Fatima’s Grill, which opened in 2016, serves a fusion of Mediterranean and Mexican-American cuisine — think “crispy shawarma rolls” with meat, cheese and a topping of Flamin’ Hot Cheetos. The food pays tribute to Rida’s Lebanese-American background and the Latino community where he grew up in nearby Bell, California.
The menu items’ bright colors and flavor combinations have made Fatima’s Grill a hit on social media, with the restaurant boasting a total of 1.4 million followers between TikTok and Instagram. It has gained enough popularity to become a franchise in 2021: six new locations have opened in Southern California, New York, and Texas.
The original site generated total revenue of $1.1 million last year, according to documents reviewed by CNBC Make It. Al Reda says it barely missed turning a profit, but it has surged in recent years — and is on track to bring in as much as $1.8 million in 2023.
He adds that the majority of Elreda’s income comes from royalties and fees now anyway. He declined to share specific numbers, citing contractual obligations — but indicated he’s not slowing down, with plans to enter Atlanta and Cleveland next year. He says he is looking forward to Canada in the future.
“Being able to come in and open doors somewhere out of state is just a dream come true,” Al Reda says.
While serving his sentence, Al Reda took cooking lessons and signed up to work in the prison kitchen. He says he loved being around food as a child, and would follow his mother into the kitchen “putting my hand in the bowl” as a child.
But while living in a court-mandated halfway house in 2011, he had trouble finding a job in a professional kitchen. One of his cousins, who owned a stall at a meat market in Bale, offered him a job cooking in a small restaurant – reminiscent of the cooking setup in Al-Rida Prison.
Eventually, the cousin moved out and struck a deal with Al-Rida: $80,000 for ownership of the kiosk. Once in charge, Al Reda experimented with mixing the cuisines of his youth, preparing Mediterranean foods and tacos on the small grill.
Ali Al Redha opened Fatima’s Grill in 2016 in Downey, California.
Source: CNBC Make it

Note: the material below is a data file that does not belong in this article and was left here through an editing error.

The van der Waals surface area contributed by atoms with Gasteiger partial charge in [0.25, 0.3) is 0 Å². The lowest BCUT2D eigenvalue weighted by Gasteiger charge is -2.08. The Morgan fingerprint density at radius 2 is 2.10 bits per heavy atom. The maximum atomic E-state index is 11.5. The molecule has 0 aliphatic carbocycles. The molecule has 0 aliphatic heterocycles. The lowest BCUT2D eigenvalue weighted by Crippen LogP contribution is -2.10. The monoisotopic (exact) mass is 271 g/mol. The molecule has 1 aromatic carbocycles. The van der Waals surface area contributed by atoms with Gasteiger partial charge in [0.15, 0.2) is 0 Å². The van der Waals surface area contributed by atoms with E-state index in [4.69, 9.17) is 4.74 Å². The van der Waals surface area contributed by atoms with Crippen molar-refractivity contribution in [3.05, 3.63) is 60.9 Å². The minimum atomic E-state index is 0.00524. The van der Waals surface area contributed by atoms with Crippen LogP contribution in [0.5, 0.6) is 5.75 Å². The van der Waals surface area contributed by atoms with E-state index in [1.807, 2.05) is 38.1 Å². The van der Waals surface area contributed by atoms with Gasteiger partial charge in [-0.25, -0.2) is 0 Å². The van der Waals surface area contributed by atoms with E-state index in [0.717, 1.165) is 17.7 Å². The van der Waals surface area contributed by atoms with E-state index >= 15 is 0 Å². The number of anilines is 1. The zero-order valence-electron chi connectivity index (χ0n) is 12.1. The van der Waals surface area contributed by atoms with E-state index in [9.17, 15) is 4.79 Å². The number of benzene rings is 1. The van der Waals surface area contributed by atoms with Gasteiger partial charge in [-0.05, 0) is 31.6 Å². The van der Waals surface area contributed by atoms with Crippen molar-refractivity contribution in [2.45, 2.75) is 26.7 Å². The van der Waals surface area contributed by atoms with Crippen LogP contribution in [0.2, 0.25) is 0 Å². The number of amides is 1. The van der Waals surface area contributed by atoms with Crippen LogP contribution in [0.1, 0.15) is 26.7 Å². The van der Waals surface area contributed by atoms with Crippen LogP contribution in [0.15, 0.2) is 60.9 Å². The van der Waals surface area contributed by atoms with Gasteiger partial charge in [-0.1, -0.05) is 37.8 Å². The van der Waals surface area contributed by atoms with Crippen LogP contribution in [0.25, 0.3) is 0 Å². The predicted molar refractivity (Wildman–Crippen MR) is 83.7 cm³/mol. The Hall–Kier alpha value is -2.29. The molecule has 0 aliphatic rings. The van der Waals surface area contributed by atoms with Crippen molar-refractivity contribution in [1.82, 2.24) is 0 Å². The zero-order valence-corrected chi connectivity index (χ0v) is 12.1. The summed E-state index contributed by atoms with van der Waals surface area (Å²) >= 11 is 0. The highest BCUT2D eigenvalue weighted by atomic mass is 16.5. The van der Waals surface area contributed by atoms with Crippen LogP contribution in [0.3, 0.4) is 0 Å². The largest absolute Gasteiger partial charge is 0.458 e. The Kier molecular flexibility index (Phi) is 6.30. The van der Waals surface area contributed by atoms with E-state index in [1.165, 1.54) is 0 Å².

The food grew, so Elreza sold the kiosk — for $125,000 — and poured the money into opening a proper restaurant, in what had previously been a Chinese takeout restaurant. Under the banner of Fatima Grill, innovative fare of satisfaction – like its signature.”LibamaxHot sauce, an abbreviation of two Lebanese and Mexican words, has spread on social media.
“People started driving from Las Vegas… Chino Hills, from San Fernando [Valley]. These are people who take 45 [minute] “One hour drive, it was amazing,” Al Reda says.
He adds that the interest is proof that food can “bring people together” across different cultures: “I think food is the best way, because it doesn’t have color lines. It’s right there, it tastes good. It better taste good.” “.
When wait times at Fatima’s Grill exceeded “two or three hours,” with people lined up around the building, Al Reda decided to grow the business again. This time, instead of finding a larger location, he partnered with Miami-based consulting firm Franchise Creator to guide him through the franchising process.
The expansion over the past two years has not come without hurdles. A location in Detroit recently closed due to “franchise violations,” but another will open in suburban Detroit in 2024, says Al-Rida’s sister, Susan, who works as director of franchise operations.
Al-Rida, standing outside the front doors of the original Fatima Grill.
Source: CNBC Make it
Overall, though, Al-Ridha considers the franchising a success, especially considering how much of his income comes from newer locations. Although the original Fatima’s Grill made a loss of about $150,000 last year, it has been profitable over its lifetime so far, he says.
He knew: Even amid business growth, Al Reza says he still tries to stick to his daily routine — including working the grill in Downey himself.
“I still manage myself, and my work hours are 10 a.m. to 5 p.m.,” he says, adding, “I love what I do. So, as long as I’m healthy and able to stand on my feet, I can do it.” “I would like to be practical as long as possible.”
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